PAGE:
The Chowan Herald
published every Thursday by The Chpwwt
Herald, a partnership consisting of J. Edwin
•uftlap and Hector Lup’m, at 423-425 South
xnruKi Street Edenton, North Carolina.
4. gDWEN WffUtf.. .'i... IP** l
, gEOTGR LUPTOH MvtrtlsU* HMW
One Veer (c North Carolina)-. , sits
One Year (in North Carolina)— .. *359
Six Months - - **-“
latered as second-class matter August 30,1934,
, at the Post Office at Eden ton. North Carolina,
under the act of March 3. 1879.
Cards of thanks, obituaries. resolutions of te
. apeci, tip., wiU be Chained for at regular ad
vertising rates. _
THURSDAY. AUGUST IS. 1940.
A LIFT FOR TODAY
gr . . • She of her want did cast in all that
she had. even all her living. —Mark 12:44.
GOD. the Creator aiid Owner of the worlds
wealth, wnich ne entrusts to our care, would
have us so filled with love and gratitude to him.
that we would gladly give ourselves and our
means to glorify him and build a Chrtstnrce
brotherhood among men.
We praise TVee. O God. knowing that all
things come of Thee, and we would give aacrl
ftciallv and cheerfully of all that with which
Thou hast no bountifully blessed us.
Important To Parents
With the opening of schools scheduled to
take place Tuesday of next week, l)r. J. A
Johnson, director of the District Health De
partment. has issued some important informa
tion for parents of children entering school
for the first time.
Dr. Johnson points out that every child en
tering school the first time must have at least
one polio shot and preferably two shots. He
also stated that requirements will be even
more rigid when school opens in Idol when
it will be necessary for children to have three
polio shots before the\ can start school.
It is vitally important. Dr. Johnson points
out. that all children who enter school the
first time this year should have at least one
polio shot. To substantiate the fact that
Salk vaccine is effective in preventing polio
attacks. Dr Johnson cites figures showing
that cases reported in North Carolina up to
August 22 of this year totaled >1 cases This
compares with 104 cases reported during the
same period last year. He also says that
the large majority of cases in IdoO included
children under nine years of age.
The earlier children receive these polio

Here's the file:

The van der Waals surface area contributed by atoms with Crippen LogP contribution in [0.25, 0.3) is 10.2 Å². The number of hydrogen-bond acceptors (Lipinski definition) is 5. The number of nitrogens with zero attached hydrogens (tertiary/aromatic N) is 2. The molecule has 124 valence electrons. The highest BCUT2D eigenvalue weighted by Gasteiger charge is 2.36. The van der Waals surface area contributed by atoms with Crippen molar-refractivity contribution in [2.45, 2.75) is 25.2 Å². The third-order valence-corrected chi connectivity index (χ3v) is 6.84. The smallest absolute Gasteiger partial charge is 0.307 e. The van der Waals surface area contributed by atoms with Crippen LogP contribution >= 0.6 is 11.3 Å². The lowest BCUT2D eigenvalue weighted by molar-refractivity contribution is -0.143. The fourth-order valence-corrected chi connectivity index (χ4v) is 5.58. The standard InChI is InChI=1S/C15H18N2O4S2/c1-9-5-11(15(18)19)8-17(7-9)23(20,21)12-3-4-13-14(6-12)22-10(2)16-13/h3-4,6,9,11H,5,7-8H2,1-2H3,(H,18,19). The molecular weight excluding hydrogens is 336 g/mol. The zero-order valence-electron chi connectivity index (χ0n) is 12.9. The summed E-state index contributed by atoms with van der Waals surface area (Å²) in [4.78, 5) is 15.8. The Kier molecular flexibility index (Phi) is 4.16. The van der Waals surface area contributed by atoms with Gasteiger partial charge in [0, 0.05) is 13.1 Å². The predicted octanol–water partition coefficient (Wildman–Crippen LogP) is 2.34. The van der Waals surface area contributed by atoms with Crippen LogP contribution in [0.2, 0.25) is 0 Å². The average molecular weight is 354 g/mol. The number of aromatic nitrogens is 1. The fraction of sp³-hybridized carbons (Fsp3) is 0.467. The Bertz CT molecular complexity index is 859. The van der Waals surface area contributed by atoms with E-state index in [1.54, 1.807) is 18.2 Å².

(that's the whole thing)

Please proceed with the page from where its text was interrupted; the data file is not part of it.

shots the less likely they are to contract polio,
so. that all parents should realize the import
ance of attending to this iiniuer.
la this connection a Javcee-sponsored polio
shot clinic is scheduled to !>e held at the
Penelope Barker house Friday night. August
26. from 7 to 9 o’clock. Edenton doctors are
cooperating with this clinic and will be ou
hand to administer the shots. It is interest
ing to know that the shots will be free to
everybody under IS years of age and ex
pectant mothers and that those over 18 years
old will be charged only 81.00. Then. too.
if anybody has no way to go to and from
the Penelope Barker house, free transporta
tion will be furnished by phoning 4121.
With this -ervice provided, there is little
excuse why all children in Edenton should
not be treated as a precaution against an at
tack of polio. which might prevent serious
illness as well as becoming permanently
Short End Os The Stick
The Russian leader.' boast endlessly of
their nation's material progress—and of their
plans to overtake and pass the I’nited States.
But this progress, if it exists, certainly isn't
filtering down to the Russian masses.
The National industrial Conference Board
has issued a >urvey showing ihe worktime the
typical worker must put in to buy consumer
items in New \ ork and Moscow. Examples:
In Moscow it takes an hour and 4 minutes to
buy a pound of >ugar —in New York three
minutes. In Moscow it takes 15 hours to
but a man’s cotton shirt—in New York si>
minutes. In Moscow it take.- 275 hours to
buy a man’s wool suit—in New York 23
So it goes, all the way down the list of
staple food, clothing and other necessary
items. The figures are based on average
earnings in manufacturing industry, and the
Moscow prices are based on information ap